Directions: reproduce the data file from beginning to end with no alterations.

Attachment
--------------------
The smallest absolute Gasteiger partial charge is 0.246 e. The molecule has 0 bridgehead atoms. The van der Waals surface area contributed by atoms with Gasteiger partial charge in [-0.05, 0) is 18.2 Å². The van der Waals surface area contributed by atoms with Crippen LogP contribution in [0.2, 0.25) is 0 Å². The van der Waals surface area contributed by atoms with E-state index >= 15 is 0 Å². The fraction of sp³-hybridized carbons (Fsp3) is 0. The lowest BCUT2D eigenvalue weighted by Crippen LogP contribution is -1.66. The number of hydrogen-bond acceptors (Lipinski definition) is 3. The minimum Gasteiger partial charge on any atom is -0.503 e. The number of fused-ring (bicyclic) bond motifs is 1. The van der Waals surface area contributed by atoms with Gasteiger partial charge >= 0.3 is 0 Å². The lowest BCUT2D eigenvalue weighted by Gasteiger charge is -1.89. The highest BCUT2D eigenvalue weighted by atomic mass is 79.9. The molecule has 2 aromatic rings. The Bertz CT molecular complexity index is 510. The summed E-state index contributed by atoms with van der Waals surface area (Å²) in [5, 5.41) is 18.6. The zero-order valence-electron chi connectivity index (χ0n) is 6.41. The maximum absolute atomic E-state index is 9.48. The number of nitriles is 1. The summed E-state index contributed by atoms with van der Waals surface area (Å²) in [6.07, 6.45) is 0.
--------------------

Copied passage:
The smallest absolute Gasteiger partial charge is 0.246 e. The molecule has 0 bridgehead atoms. The van der Waals surface area contributed by atoms with Gasteiger partial charge in [-0.05, 0) is 18.2 Å². The van der Waals surface area contributed by atoms with Crippen LogP contribution in [0.2, 0.25) is 0 Å². The van der Waals surface area contributed by atoms with E-state index >= 15 is 0 Å². The fraction of sp³-hybridized carbons (Fsp3) is 0. The lowest BCUT2D eigenvalue weighted by Crippen LogP contribution is -1.66. The number of hydrogen-bond acceptors (Lipinski definition) is 3. The minimum Gasteiger partial charge on any atom is -0.503 e. The number of fused-ring (bicyclic) bond motifs is 1. The van der Waals surface area contributed by atoms with Gasteiger partial charge >= 0.3 is 0 Å². The lowest BCUT2D eigenvalue weighted by Gasteiger charge is -1.89. The highest BCUT2D eigenvalue weighted by atomic mass is 79.9. The molecule has 2 aromatic rings. The Bertz CT molecular complexity index is 510. The summed E-state index contributed by atoms with van der Waals surface area (Å²) in [5, 5.41) is 18.6. The zero-order valence-electron chi connectivity index (χ0n) is 6.41. The maximum absolute atomic E-state index is 9.48. The number of nitriles is 1. The summed E-state index contributed by atoms with van der Waals surface area (Å²) in [6.07, 6.45) is 0.